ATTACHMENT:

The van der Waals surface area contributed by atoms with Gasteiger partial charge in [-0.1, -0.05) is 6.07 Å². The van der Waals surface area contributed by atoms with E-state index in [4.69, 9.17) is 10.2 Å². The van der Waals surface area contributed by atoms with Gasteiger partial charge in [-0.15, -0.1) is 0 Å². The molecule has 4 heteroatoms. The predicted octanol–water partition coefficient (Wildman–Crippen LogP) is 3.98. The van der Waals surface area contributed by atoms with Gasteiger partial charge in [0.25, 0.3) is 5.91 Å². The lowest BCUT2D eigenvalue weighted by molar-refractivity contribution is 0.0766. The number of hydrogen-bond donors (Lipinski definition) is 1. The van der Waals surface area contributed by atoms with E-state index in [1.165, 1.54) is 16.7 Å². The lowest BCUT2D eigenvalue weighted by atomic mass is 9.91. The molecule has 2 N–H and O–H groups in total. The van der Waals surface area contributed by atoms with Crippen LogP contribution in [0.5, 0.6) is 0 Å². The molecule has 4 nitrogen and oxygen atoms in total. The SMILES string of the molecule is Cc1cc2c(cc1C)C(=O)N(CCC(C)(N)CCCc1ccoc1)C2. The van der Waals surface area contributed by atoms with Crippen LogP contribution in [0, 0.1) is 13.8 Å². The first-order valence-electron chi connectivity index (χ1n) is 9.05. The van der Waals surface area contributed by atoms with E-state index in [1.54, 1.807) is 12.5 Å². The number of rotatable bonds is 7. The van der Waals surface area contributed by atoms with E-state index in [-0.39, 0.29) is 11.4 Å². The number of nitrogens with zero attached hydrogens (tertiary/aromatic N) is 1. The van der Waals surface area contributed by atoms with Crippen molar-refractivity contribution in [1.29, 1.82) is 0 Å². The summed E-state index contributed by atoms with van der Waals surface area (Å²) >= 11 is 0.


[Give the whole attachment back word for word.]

The van der Waals surface area contributed by atoms with Gasteiger partial charge in [-0.1, -0.05) is 6.07 Å². The van der Waals surface area contributed by atoms with E-state index in [4.69, 9.17) is 10.2 Å². The van der Waals surface area contributed by atoms with Gasteiger partial charge in [-0.15, -0.1) is 0 Å². The molecule has 4 heteroatoms. The predicted octanol–water partition coefficient (Wildman–Crippen LogP) is 3.98. The van der Waals surface area contributed by atoms with Gasteiger partial charge in [0.25, 0.3) is 5.91 Å². The lowest BCUT2D eigenvalue weighted by molar-refractivity contribution is 0.0766. The number of hydrogen-bond donors (Lipinski definition) is 1. The van der Waals surface area contributed by atoms with E-state index in [1.165, 1.54) is 16.7 Å². The lowest BCUT2D eigenvalue weighted by atomic mass is 9.91. The molecule has 2 N–H and O–H groups in total. The van der Waals surface area contributed by atoms with Crippen LogP contribution in [0.5, 0.6) is 0 Å². The molecule has 4 nitrogen and oxygen atoms in total. The SMILES string of the molecule is Cc1cc2c(cc1C)C(=O)N(CCC(C)(N)CCCc1ccoc1)C2. The van der Waals surface area contributed by atoms with Crippen LogP contribution in [0, 0.1) is 13.8 Å². The first-order valence-electron chi connectivity index (χ1n) is 9.05. The van der Waals surface area contributed by atoms with E-state index in [1.54, 1.807) is 12.5 Å². The number of rotatable bonds is 7. The van der Waals surface area contributed by atoms with E-state index in [-0.39, 0.29) is 11.4 Å². The number of nitrogens with zero attached hydrogens (tertiary/aromatic N) is 1. The van der Waals surface area contributed by atoms with Crippen molar-refractivity contribution in [1.29, 1.82) is 0 Å². The summed E-state index contributed by atoms with van der Waals surface area (Å²) >= 11 is 0.